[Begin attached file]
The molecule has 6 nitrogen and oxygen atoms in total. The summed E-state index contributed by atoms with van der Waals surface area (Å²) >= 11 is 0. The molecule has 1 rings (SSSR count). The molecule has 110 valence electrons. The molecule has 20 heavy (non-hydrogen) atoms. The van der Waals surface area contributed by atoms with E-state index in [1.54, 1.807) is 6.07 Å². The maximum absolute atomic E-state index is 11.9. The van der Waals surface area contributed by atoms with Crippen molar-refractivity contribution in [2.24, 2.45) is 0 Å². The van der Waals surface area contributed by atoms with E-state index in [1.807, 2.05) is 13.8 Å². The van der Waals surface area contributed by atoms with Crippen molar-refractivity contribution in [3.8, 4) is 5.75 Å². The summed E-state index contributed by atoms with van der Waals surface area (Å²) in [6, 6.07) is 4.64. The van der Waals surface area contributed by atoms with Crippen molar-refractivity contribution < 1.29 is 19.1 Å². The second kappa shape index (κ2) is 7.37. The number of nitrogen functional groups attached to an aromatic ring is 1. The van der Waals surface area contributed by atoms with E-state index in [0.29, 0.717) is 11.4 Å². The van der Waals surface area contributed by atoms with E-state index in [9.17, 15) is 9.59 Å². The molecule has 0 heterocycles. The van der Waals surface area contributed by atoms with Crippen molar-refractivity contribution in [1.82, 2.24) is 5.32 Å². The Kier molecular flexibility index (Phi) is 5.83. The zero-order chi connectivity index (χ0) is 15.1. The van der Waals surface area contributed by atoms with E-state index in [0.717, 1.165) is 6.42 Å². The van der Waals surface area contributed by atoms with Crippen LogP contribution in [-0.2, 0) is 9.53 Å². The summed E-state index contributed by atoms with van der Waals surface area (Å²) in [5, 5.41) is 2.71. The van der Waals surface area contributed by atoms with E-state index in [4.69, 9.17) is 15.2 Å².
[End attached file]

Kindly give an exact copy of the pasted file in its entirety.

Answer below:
The molecule has 6 nitrogen and oxygen atoms in total. The summed E-state index contributed by atoms with van der Waals surface area (Å²) >= 11 is 0. The molecule has 1 rings (SSSR count). The molecule has 110 valence electrons. The molecule has 20 heavy (non-hydrogen) atoms. The van der Waals surface area contributed by atoms with E-state index in [1.54, 1.807) is 6.07 Å². The maximum absolute atomic E-state index is 11.9. The van der Waals surface area contributed by atoms with Crippen molar-refractivity contribution in [2.24, 2.45) is 0 Å². The van der Waals surface area contributed by atoms with E-state index in [1.807, 2.05) is 13.8 Å². The van der Waals surface area contributed by atoms with Crippen molar-refractivity contribution in [3.8, 4) is 5.75 Å². The summed E-state index contributed by atoms with van der Waals surface area (Å²) in [6, 6.07) is 4.64. The van der Waals surface area contributed by atoms with Crippen molar-refractivity contribution < 1.29 is 19.1 Å². The second kappa shape index (κ2) is 7.37. The number of nitrogen functional groups attached to an aromatic ring is 1. The van der Waals surface area contributed by atoms with E-state index in [0.29, 0.717) is 11.4 Å². The van der Waals surface area contributed by atoms with E-state index in [9.17, 15) is 9.59 Å². The molecule has 0 heterocycles. The van der Waals surface area contributed by atoms with Crippen molar-refractivity contribution in [1.82, 2.24) is 5.32 Å². The Kier molecular flexibility index (Phi) is 5.83. The zero-order chi connectivity index (χ0) is 15.1. The van der Waals surface area contributed by atoms with E-state index in [0.717, 1.165) is 6.42 Å². The van der Waals surface area contributed by atoms with Crippen LogP contribution in [-0.2, 0) is 9.53 Å². The summed E-state index contributed by atoms with van der Waals surface area (Å²) in [5, 5.41) is 2.71. The van der Waals surface area contributed by atoms with E-state index in [4.69, 9.17) is 15.2 Å².